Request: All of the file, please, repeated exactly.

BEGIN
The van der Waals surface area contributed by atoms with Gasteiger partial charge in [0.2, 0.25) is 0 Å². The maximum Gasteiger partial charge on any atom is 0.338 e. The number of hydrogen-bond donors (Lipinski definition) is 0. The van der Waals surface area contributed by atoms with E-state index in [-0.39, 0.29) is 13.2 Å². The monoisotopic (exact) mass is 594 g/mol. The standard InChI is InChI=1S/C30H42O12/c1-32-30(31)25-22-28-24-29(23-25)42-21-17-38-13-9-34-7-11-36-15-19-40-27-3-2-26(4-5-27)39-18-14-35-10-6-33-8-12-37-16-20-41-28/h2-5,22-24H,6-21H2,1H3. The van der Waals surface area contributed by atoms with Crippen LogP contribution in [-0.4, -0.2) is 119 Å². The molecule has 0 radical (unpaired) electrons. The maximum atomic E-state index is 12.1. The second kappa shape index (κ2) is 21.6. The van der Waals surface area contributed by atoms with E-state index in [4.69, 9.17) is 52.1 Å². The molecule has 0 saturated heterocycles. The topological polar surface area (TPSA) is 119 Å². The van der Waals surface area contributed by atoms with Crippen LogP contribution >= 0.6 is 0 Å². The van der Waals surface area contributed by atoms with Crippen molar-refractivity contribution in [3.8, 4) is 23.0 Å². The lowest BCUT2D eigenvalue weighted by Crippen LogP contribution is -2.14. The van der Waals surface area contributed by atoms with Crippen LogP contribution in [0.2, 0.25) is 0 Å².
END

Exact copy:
The van der Waals surface area contributed by atoms with Gasteiger partial charge in [0.2, 0.25) is 0 Å². The maximum Gasteiger partial charge on any atom is 0.338 e. The number of hydrogen-bond donors (Lipinski definition) is 0. The van der Waals surface area contributed by atoms with E-state index in [-0.39, 0.29) is 13.2 Å². The monoisotopic (exact) mass is 594 g/mol. The standard InChI is InChI=1S/C30H42O12/c1-32-30(31)25-22-28-24-29(23-25)42-21-17-38-13-9-34-7-11-36-15-19-40-27-3-2-26(4-5-27)39-18-14-35-10-6-33-8-12-37-16-20-41-28/h2-5,22-24H,6-21H2,1H3. The van der Waals surface area contributed by atoms with Crippen LogP contribution in [-0.4, -0.2) is 119 Å². The molecule has 0 radical (unpaired) electrons. The maximum atomic E-state index is 12.1. The second kappa shape index (κ2) is 21.6. The van der Waals surface area contributed by atoms with E-state index in [4.69, 9.17) is 52.1 Å². The molecule has 0 saturated heterocycles. The topological polar surface area (TPSA) is 119 Å². The van der Waals surface area contributed by atoms with Crippen LogP contribution >= 0.6 is 0 Å². The van der Waals surface area contributed by atoms with Crippen molar-refractivity contribution in [3.8, 4) is 23.0 Å². The lowest BCUT2D eigenvalue weighted by Crippen LogP contribution is -2.14. The van der Waals surface area contributed by atoms with Crippen LogP contribution in [0.2, 0.25) is 0 Å².